"Just Ask" - A Disability Equality Workshop

Photo of the audience at the workshop.

With the world’s biggest arts festival right on our doorstep, we’ve been working hard with Edinburgh Festival Fringe staff to help them achieve their vision of becoming the ‘most inclusive open-access arts festival in the world’ – and we’ve had lots of fun so far! Led by our Access and Inclusion Director and Disabled Access Day founder, Paul Ralph and his colleague Ian Martin, “Just Ask” is a unique Disability Equality Workshop tailor made for Fringe staff and volunteers. The rest of the Euan’s Guide team have been going along to take part and to give an insider’s view of what’s involved!

Photo of Paul and Ian outside Fringe central.

Nestled in the colourful new Fringe Central building, a group of around fifty Fringe Box Office staff were gathered in front of a screen which read “Just Ask.” Just ask what? Well, that’s what Paul and Ian were going to answer by the end of this exciting new Disability Equality Workshop.

Introducing themselves and informing the participants that they were a powerchair user and a visually impaired person, Paul and Ian wanted first of all to know what attracted everyone in the room to the Fringe. The answers were unsurprising: it’s the biggest arts festival in the world, there’s so much going on, it’s amazing to see how many people support it in Edinburgh…But another good reason which may not have occurred to many, are the efforts made by the Edinburgh Festival Fringe each year to ensure that access and inclusion is better than ever for every single festival-goer.

Photo of Paul and Ian leading the session.

A variety of interactive discussions, presentations, videos and activities made up the event – including a handy session giving advice for managing ‘those not quite sure moments’ that Box Office staff might encounter in August. Paul and Ian then dedicated the second half of the workshop to a simulation of a day at the Fringe. This covered in depth how different people might go about buying tickets for Fringe performances, the key note being that what works for one person might not work for others. The best way to get it right is to just ask!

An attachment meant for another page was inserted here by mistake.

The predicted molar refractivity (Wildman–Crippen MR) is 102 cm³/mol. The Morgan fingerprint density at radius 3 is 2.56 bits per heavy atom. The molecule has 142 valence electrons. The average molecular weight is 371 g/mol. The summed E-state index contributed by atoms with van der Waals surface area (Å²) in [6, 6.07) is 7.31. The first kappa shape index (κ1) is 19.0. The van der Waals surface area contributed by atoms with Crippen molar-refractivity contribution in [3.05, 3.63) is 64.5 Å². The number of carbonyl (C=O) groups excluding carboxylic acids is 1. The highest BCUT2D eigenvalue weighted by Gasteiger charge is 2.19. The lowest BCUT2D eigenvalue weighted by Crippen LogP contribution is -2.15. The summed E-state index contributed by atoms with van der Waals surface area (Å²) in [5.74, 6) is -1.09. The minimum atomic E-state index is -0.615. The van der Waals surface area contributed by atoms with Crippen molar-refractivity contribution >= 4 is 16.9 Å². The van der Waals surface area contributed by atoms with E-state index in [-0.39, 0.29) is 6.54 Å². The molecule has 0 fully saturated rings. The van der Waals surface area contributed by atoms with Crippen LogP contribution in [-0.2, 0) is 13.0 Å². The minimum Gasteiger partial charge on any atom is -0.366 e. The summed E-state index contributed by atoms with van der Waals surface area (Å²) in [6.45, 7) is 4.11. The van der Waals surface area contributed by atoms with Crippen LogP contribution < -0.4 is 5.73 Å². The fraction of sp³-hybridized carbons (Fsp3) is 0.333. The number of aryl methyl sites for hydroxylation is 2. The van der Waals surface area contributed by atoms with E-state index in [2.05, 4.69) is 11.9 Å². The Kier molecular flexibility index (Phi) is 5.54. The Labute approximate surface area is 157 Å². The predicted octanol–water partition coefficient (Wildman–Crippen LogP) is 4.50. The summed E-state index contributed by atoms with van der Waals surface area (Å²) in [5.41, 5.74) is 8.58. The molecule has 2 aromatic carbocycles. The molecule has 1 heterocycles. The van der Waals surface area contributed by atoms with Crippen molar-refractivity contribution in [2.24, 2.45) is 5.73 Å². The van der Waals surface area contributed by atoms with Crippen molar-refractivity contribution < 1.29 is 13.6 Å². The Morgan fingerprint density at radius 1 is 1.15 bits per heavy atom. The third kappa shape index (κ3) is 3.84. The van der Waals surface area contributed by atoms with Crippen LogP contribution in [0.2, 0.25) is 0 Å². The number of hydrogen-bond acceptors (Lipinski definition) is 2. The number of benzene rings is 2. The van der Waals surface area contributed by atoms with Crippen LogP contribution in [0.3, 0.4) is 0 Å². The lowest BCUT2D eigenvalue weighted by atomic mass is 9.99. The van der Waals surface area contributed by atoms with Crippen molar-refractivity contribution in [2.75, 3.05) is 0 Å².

The Edinburgh Festival Fringe has multiple channels for people to browse and buy tickets including: their printed programme, the website, the Fringe app (perfect for being spontaneous!), the Box Office with its new accessible counter, and crucially, their Access Line. Paul and Ian explained how an Access Line is not just one thing – instead it can open up routes such as phonecalls, email or texting for festival-goers looking for access information or to book tickets.

Photo of Paul giving a demonstration.

 
With the tickets bought, Paul announced that the lights would be dimmed ever so slightly as the participants entered a theatre environment. Demonstrations ensued covering everything from where wheelchair users might like to sit, and why it is usually different from where many people expect; how dimmed lighting can make access trickier for visually impaired people; and how turning away while you’re speaking to a hearing impaired person can lead to miscommunication and misunderstanding.


The entire workshop was made even more special by the fact that it was a relaxed performance. If anybody in the room was uncertain about what such a thing was, they wouldn’t be by the end of the event! Participants were told the lights would stay up and they wouldn’t be plunged into darkness, and everyone was welcome to talk and move around, while nobody was obliged to take part in something they didn’t want to.

"The workshop is a fantastic opportunity to gain an insight into the customer service that should be offered to disabled people – through candid and at times humorous dialogue, Paul and Ian inform the audience about what they can do to aid accessibility." - Workshop participant, July 2016.


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Locations: Edinburgh

Tags: festivals, fringe

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